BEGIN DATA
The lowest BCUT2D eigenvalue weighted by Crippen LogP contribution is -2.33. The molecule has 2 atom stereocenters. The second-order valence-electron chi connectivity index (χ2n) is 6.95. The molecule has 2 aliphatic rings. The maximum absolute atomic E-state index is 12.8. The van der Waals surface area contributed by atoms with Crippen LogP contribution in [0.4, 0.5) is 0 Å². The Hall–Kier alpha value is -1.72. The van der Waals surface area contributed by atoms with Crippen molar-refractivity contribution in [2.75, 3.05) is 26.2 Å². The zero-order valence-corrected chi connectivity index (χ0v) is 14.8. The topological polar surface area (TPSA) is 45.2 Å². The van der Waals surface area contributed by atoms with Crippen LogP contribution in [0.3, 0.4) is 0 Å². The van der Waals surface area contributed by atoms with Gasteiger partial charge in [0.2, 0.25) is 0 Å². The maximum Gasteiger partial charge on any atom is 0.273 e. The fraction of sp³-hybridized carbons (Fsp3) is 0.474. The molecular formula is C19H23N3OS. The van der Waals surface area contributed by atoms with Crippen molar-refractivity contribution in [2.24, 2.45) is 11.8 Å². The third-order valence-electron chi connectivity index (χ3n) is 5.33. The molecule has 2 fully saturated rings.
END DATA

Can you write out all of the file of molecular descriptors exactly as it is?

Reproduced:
The lowest BCUT2D eigenvalue weighted by Crippen LogP contribution is -2.33. The molecule has 2 atom stereocenters. The second-order valence-electron chi connectivity index (χ2n) is 6.95. The molecule has 2 aliphatic rings. The maximum absolute atomic E-state index is 12.8. The van der Waals surface area contributed by atoms with Crippen LogP contribution in [0.4, 0.5) is 0 Å². The Hall–Kier alpha value is -1.72. The van der Waals surface area contributed by atoms with Crippen molar-refractivity contribution in [2.75, 3.05) is 26.2 Å². The zero-order valence-corrected chi connectivity index (χ0v) is 14.8. The topological polar surface area (TPSA) is 45.2 Å². The van der Waals surface area contributed by atoms with Crippen LogP contribution in [0.3, 0.4) is 0 Å². The van der Waals surface area contributed by atoms with Gasteiger partial charge in [0.2, 0.25) is 0 Å². The maximum Gasteiger partial charge on any atom is 0.273 e. The fraction of sp³-hybridized carbons (Fsp3) is 0.474. The molecular formula is C19H23N3OS. The van der Waals surface area contributed by atoms with Crippen molar-refractivity contribution in [2.24, 2.45) is 11.8 Å². The third-order valence-electron chi connectivity index (χ3n) is 5.33. The molecule has 2 fully saturated rings.